A strong gust of wind saved Charles Sturt University Bushfire Scholarship recipient Ms Caitlin Hancock’s home, but her family still felt the devastating effects of Australia’s summer fires.
A random act from Mother Nature saved Ms Caitlin Hancock’s family home from being ravished in the devastating bushfires at the end of 2019 and start of 2020.
But Ms Hancock watched as her family’s property was destroyed and livestock were lost in her hometown of Yatteyattah, just outside of Milton on the NSW south coast.
Her neighbours lost their homes and property in the Currowan fire which swept through the region.
“We are surrounded by houses that have been lost,” she said.
“We were lucky, however, as a wind change pushed the fire north, saving our home but consequently claiming 89 homes just over the ridge to the north of us.
“Overall we were lucky compared to our neighbours, but we lost many kilometres of fencing as well as some stock.”
Ms Hancock is one of six recipients of a $5,000 Charles Sturt Bushfire Scholarship for students affected by the fires.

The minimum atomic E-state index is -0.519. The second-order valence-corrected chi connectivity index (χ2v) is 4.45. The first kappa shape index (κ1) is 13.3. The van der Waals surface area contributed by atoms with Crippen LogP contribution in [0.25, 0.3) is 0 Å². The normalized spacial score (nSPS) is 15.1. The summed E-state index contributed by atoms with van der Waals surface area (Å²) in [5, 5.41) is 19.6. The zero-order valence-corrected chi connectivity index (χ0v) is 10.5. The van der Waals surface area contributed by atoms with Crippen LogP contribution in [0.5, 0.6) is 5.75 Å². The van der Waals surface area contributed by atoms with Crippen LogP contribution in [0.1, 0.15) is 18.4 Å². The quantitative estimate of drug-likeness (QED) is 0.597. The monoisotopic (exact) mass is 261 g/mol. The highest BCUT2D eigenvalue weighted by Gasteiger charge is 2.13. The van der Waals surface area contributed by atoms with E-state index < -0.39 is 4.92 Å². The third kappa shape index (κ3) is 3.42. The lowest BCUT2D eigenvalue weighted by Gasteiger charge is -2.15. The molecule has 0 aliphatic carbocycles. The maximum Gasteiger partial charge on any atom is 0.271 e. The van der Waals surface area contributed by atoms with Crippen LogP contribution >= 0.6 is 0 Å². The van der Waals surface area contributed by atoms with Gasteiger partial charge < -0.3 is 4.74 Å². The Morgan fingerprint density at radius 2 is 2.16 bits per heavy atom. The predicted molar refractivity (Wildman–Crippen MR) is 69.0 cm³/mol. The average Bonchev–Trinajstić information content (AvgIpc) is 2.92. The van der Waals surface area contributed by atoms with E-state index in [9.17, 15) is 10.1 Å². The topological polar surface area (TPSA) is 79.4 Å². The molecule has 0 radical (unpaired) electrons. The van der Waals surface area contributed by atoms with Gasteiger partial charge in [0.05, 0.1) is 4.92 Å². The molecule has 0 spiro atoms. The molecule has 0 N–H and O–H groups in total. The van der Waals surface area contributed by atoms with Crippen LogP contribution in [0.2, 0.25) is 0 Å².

Growing up around animals on the family farm fostered a deep desire to become a veterinarian for Ms Hancock.
She is currently in her third year of studying a Bachelor of Veterinary Biology/Bachelor of Veterinary Science in Wagga Wagga.
“The veterinary degree at Charles Sturt University has an emphasis on rural practice, which attracted me to this degree over other universities,” she said.
“Since beginning my degree, I have found the camaraderie among the students to be one of my favourite aspects. I also enjoy the practical aspects and the wide variety of exposure to different situations that the degree provides us with.”
Ms Hancock read about the scholarship on the University’s website and intended to use it to cover the cost of moving away from home to study in Wagga Wagga.
But with the change to online learning due to COVID-19, Ms Hancock has used the scholarship to cover the costs of studying at home.
“The recent fires burnt our internet cable as it travelled through our property and this meant alternatives for internet had to be considered,” she said.
“The alternatives were much more expensive but were able to be funded with the grant.
“These funds were also used to purchase the necessary textbooks for my current subjects, allowing me access to all of the resources.”
Charles Sturt Acting Vice-Chancellor Professor John Germov said the University recognised the devastating effect the fires had on staff and students.
“The bushfires earlier this year affected many of our students, some were displaced and others lost everything,” he said.
“The Charles Sturt University Bushfire Scholarships were established to alleviate some of the financial pressure and provide vital support to our students who have been affected by the bushfires.”
A full list of scholarships on offer by Charles Sturt is available on the University’s website.